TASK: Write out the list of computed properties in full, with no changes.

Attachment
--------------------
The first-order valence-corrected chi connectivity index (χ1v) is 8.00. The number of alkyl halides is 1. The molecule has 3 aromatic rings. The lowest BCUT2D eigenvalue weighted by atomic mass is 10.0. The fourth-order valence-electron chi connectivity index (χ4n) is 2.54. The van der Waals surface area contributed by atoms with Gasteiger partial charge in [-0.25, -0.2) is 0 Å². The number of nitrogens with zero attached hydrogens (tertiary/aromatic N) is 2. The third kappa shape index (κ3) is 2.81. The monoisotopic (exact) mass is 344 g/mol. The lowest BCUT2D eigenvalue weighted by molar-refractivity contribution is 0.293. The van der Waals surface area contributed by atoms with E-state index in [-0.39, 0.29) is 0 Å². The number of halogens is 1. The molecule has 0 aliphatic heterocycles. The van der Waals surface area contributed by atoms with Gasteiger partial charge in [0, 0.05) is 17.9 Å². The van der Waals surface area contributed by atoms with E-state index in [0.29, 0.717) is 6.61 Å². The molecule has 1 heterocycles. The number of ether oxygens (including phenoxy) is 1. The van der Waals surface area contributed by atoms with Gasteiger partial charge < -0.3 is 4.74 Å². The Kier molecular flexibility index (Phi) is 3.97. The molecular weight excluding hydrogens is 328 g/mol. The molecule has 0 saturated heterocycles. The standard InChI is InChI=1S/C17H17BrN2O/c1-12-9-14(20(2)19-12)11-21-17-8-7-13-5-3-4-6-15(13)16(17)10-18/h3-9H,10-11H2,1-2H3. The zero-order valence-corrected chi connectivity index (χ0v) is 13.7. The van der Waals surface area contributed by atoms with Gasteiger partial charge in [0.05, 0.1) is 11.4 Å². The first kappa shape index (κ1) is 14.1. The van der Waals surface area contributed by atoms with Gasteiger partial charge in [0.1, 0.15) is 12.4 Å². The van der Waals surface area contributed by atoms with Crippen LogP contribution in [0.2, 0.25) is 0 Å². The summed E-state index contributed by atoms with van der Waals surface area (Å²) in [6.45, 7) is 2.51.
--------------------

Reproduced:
The first-order valence-corrected chi connectivity index (χ1v) is 8.00. The number of alkyl halides is 1. The molecule has 3 aromatic rings. The lowest BCUT2D eigenvalue weighted by atomic mass is 10.0. The fourth-order valence-electron chi connectivity index (χ4n) is 2.54. The van der Waals surface area contributed by atoms with Gasteiger partial charge in [-0.25, -0.2) is 0 Å². The number of nitrogens with zero attached hydrogens (tertiary/aromatic N) is 2. The third kappa shape index (κ3) is 2.81. The monoisotopic (exact) mass is 344 g/mol. The lowest BCUT2D eigenvalue weighted by molar-refractivity contribution is 0.293. The van der Waals surface area contributed by atoms with E-state index in [-0.39, 0.29) is 0 Å². The number of halogens is 1. The molecule has 0 aliphatic heterocycles. The van der Waals surface area contributed by atoms with Gasteiger partial charge in [0, 0.05) is 17.9 Å². The van der Waals surface area contributed by atoms with E-state index in [0.29, 0.717) is 6.61 Å². The molecule has 1 heterocycles. The number of ether oxygens (including phenoxy) is 1. The van der Waals surface area contributed by atoms with Gasteiger partial charge < -0.3 is 4.74 Å². The Kier molecular flexibility index (Phi) is 3.97. The molecular weight excluding hydrogens is 328 g/mol. The molecule has 0 saturated heterocycles. The standard InChI is InChI=1S/C17H17BrN2O/c1-12-9-14(20(2)19-12)11-21-17-8-7-13-5-3-4-6-15(13)16(17)10-18/h3-9H,10-11H2,1-2H3. The zero-order valence-corrected chi connectivity index (χ0v) is 13.7. The van der Waals surface area contributed by atoms with Gasteiger partial charge in [0.05, 0.1) is 11.4 Å². The first kappa shape index (κ1) is 14.1. The van der Waals surface area contributed by atoms with Gasteiger partial charge in [0.1, 0.15) is 12.4 Å². The van der Waals surface area contributed by atoms with Crippen LogP contribution in [0.2, 0.25) is 0 Å². The summed E-state index contributed by atoms with van der Waals surface area (Å²) in [6.45, 7) is 2.51.